"The $40,000 is not the issue here," Morgan explains gently. "You are at the mercy of your licensees." And that's the rub. Neither of Hines's two licensees has found a market of any significant size for the Holo-Box. Provision Interactive Technologies of Chatsworth, Calif., has held a Holo-Box license since 1999, according to Hines. (Provision, a developer of display technologies, declined to comment on its relationship with HinesLabs. "We license a lot of technologies," says Bob Ostrander, Provision's vice president for marketing.) Holo-Deem of Kirkland, Wash., has held a Holo-Box license for two years. The two brothers who run Holo-Deem, Tim and Dan McFall, hope to sell 3-D displays to supermarkets. But the McFall brothers are both financial planners with little experience in supermarkets or even retail. Under grilling by the consultants, Hines admits that he didn't investigate either of his two licensees thoroughly to determine whether they were capable of marketing the Holo-Box successfully.

Nor do Hines's contracts contain performance clauses that would require licensees to achieve key benchmarks in marketing and selling the device in order to renew their contracts. "You need to do more due diligence before you let someone walk out of here with a license for the Holo-Box," Porcelli admonishes the inventor. "Someone else's wishful thinking doesn't mean money in the bank for you," Allen adds.

Although Hines holds several U.S. patents on the Holo-Box, Porcelli advises him to seek trademark protection in the U.S. and patent protection in foreign markets, such as Europe and Japan. Don't brush off potential Asian licensees, the three counseled, though it is likely that the device eventually will be copied illegally by an overseas competitor. "Understand that any deal is a short-term deal," Allen says, "and as soon as someone can figure out the technology and cut you out of the equation, they will." Knowing that, Morgan says, "charge an initial licensing fee of $100,000. That will separate the men from the boys."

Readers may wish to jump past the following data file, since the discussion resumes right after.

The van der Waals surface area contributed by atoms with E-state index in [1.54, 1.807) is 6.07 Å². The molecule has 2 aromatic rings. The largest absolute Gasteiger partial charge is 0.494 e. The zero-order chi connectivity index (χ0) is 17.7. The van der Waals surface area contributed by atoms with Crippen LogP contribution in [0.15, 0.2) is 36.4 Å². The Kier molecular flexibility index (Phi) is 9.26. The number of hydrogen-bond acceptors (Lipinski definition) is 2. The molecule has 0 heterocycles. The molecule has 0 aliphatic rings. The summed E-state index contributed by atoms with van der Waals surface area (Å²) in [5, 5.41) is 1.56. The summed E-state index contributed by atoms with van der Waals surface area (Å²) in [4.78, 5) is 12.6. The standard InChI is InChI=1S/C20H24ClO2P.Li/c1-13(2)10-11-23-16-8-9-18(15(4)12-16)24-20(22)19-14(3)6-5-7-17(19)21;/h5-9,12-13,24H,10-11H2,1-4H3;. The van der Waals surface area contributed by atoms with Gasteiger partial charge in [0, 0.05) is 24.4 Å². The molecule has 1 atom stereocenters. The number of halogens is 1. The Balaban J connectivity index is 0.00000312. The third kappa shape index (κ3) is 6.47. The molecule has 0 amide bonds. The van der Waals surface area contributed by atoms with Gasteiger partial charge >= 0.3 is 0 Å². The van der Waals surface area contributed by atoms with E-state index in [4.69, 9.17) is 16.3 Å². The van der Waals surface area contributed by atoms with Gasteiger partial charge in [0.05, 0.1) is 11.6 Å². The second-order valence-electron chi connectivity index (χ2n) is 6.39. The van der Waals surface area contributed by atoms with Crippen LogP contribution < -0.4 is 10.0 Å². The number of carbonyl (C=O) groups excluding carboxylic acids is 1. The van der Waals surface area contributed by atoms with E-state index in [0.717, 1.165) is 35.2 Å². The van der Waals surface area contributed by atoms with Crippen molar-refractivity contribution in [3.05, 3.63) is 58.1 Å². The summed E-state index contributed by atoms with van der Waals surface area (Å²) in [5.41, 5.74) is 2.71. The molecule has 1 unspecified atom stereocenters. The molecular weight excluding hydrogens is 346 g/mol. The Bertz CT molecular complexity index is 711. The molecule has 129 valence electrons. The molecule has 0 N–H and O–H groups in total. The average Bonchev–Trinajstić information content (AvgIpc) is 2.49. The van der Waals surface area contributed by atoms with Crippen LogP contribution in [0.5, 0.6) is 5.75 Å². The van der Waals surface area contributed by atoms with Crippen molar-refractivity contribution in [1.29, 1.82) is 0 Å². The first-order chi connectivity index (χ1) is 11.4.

Still, finding qualified new licensees will be a challenge for Hines. He could start by building a slick, standalone website for the Holo-Box, one that isn't cluttered with photos and descriptions of other inventions. Hines probably can't afford to enter the increasingly expensive search-term advertising market, but he could hire a specialist to optimize the new site so that it pops up on the first page of free results when web surfers search under "3-D displays" and similar terms.